A. Yes, there are some that did. I come from a long tradition of people back in my district and the state legislature who are educators either at the high school or college level. And so whenever I talk to groups of high school teachers, I do talk about the importance. Because teaching is a humble profession, many of us sell ourselves short on what we can do, and I don't think we should. I find we are well versed, as I said, on the issues and I think we have a strong work ethic, we can articulate, we HAVE to build coalitions, and as I said, we are the thriftiest people on the planet. So, yeah, I think some are getting more excited and saying, "Yeah, I think I can do this." The bottom line is after years of people pounding on public educators, of trying to undermine people's faith in us, the public still trusts us, and they trust us almost above all professions because they know that we care. And I think that is something that can be brought back into politics.

Q. Turning your attention to the pending reauthorization of No Child Left Behind, what would you say to other educators about getting involved? What's your advice?
A. Demand that people like me come out in front of them and hear the stories that are happening in the classroom. They need to demand open forums, they need to demand that as they are writing letters and calling, they are getting the attention that it needs. This is a critically important piece of legislation and I still feel like, for the most part, unfortunately, that it's being written without necessarily as much input from teachers as there should be. Educators are the first people that want to improve student achievement, but some of the things being proposed, for example, that you're going to be able to keep better teachers through performance pay, there's several things wrong with that. We didn't take an oath of poverty but we also have issues about the increased amount of paperwork, the increased testing that's distracting us, the narrowing of the curriculum where I find myself fighting to make geography relevant, all of those things. And I think other teachers need to realize it matters when they speak to their members [of Congress]. Call them to speak and have a frank discussion, and expect them to know your issues, to understand when you are talking about multiple measures what that means or we hold up a calendar of what it looks like in Mankato or somewhere else and see that every month is filled with testing. They need to get involved; they need to do it now. This is a critical time.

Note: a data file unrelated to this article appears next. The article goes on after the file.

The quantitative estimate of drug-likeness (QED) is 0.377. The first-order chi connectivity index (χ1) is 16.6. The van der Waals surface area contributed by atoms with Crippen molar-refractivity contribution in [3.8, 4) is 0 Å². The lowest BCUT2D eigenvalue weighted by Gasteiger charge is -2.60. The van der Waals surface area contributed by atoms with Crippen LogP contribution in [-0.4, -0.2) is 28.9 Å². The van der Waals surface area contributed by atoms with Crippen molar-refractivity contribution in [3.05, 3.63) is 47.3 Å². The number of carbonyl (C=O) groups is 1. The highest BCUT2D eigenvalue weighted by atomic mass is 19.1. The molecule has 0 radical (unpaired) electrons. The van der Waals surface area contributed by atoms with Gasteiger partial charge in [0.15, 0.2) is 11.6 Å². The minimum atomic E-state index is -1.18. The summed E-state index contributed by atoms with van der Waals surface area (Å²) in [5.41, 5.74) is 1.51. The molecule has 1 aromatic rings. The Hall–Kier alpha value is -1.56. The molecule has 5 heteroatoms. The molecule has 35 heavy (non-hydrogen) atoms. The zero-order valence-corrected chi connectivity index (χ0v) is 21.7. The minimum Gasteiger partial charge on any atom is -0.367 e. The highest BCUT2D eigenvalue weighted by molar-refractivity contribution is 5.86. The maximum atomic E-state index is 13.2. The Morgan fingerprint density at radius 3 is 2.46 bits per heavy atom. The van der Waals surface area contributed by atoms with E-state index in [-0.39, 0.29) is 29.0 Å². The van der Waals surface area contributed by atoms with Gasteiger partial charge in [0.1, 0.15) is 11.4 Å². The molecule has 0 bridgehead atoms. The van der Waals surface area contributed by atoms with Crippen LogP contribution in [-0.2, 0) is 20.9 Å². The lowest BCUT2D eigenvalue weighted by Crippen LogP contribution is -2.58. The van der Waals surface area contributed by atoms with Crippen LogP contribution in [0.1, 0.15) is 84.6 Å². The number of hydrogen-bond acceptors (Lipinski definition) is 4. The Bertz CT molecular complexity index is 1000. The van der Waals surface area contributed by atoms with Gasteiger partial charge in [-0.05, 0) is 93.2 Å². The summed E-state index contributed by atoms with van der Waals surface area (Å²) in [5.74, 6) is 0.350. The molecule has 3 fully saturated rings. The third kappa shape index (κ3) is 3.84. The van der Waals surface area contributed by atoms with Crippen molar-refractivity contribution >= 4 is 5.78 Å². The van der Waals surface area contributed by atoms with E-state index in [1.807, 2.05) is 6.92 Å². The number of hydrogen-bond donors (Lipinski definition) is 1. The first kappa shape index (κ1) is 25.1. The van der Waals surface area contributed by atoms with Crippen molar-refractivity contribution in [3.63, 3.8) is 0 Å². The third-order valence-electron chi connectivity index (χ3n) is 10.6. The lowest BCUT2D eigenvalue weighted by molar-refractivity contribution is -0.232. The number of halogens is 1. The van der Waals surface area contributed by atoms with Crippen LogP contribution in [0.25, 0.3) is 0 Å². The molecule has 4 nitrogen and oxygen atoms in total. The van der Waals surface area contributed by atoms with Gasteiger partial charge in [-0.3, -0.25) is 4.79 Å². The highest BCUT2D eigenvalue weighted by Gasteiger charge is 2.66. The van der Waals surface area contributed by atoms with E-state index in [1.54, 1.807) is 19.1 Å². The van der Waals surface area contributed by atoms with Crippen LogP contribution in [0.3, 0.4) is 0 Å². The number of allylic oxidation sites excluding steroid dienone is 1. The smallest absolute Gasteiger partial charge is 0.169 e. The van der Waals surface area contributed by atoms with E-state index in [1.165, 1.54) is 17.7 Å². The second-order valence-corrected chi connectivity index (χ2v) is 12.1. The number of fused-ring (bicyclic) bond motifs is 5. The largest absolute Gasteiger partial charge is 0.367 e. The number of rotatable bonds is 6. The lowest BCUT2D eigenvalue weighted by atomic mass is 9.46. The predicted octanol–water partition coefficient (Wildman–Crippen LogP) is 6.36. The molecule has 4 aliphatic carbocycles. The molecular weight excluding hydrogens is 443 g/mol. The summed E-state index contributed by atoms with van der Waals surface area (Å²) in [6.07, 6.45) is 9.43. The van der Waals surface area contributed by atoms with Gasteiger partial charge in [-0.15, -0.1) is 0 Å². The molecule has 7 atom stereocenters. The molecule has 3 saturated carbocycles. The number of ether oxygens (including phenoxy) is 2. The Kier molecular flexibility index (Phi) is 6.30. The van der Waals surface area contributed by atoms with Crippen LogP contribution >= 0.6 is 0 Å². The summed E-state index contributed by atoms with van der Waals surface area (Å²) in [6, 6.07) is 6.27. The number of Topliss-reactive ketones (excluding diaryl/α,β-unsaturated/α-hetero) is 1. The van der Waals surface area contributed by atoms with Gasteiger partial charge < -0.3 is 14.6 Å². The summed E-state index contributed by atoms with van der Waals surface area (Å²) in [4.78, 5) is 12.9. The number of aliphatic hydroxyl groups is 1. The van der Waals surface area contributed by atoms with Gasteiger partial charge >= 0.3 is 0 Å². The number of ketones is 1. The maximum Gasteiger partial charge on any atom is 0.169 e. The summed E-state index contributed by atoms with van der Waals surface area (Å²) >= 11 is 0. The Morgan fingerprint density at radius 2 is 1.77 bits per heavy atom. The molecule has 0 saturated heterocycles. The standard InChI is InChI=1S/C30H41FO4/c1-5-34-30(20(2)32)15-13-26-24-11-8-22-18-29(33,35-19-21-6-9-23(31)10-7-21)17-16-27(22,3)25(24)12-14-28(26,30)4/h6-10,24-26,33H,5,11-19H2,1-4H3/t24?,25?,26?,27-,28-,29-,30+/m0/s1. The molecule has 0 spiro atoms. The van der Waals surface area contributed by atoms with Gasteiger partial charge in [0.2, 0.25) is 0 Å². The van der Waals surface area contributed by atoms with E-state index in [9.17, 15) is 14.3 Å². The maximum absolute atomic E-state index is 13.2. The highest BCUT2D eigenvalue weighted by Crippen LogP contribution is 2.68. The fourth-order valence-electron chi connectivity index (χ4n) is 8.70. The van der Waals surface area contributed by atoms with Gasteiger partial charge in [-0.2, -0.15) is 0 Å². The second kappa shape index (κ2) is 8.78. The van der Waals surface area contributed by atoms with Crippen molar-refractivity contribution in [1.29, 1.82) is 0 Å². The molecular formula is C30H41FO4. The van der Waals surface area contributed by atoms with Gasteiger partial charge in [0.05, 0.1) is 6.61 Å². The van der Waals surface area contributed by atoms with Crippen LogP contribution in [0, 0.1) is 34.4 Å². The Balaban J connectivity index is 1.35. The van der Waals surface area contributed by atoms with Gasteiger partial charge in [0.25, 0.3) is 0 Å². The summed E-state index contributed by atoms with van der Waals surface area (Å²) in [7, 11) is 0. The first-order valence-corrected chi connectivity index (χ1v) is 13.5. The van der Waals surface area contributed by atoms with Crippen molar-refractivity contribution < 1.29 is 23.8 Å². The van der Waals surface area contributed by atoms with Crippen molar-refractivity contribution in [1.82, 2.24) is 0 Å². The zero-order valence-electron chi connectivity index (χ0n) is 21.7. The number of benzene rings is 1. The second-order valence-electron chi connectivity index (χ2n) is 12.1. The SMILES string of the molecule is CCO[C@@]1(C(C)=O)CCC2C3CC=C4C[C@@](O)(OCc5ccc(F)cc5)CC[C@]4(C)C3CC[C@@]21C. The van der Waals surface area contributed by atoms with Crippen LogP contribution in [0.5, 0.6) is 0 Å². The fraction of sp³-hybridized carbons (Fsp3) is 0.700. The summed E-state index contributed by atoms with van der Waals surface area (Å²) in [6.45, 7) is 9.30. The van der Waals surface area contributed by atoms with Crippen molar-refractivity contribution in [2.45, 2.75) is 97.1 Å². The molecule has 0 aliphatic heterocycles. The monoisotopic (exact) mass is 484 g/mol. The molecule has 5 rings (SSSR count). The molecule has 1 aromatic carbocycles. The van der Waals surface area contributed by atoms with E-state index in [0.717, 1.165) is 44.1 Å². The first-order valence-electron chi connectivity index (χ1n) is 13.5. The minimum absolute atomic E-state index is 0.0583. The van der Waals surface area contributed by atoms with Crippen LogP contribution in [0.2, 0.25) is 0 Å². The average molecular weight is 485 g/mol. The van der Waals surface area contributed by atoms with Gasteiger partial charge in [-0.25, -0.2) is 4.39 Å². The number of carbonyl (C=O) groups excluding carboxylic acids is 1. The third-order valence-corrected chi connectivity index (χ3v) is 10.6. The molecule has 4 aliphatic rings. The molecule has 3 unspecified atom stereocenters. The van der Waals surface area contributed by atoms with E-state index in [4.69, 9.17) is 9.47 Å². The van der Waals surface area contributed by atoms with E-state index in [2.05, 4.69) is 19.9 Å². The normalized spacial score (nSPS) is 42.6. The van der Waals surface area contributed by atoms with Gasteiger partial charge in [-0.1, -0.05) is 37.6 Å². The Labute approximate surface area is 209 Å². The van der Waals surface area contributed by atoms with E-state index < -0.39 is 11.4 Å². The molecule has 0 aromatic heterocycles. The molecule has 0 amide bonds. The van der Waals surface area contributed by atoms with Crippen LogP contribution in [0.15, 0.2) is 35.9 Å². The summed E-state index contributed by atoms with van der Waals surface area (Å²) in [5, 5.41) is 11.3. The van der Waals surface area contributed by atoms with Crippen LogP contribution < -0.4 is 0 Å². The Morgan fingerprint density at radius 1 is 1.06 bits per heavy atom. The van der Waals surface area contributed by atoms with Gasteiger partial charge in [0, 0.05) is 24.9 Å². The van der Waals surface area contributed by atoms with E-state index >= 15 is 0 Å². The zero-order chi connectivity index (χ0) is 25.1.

The most important statement in this answer is that educators are not being given the input they deserve in crafting a system that works. Too often these reforms are written by those with no classroom experience and are so unrealistic that they are doomed from the beginning to fail.

Also, that we as educators need to take it upon ourselves to be in constant contact with our state and national leaders so that they understand what will and will not work. If we are unwilling to do these things we will continue to have our job defined by those who yell the loudest and who typically have no experience with educating children.

Incidentally, we should not become complacent about recent polling that shows Walz with a substantial lead over his nearest competitors. We need Tim Walz in the United States House of Representatives to fight for working folks, for us as fellow educators, and for continued common sense governance. I encourage everyone to keep him in mind when looking for candidates to send contributions.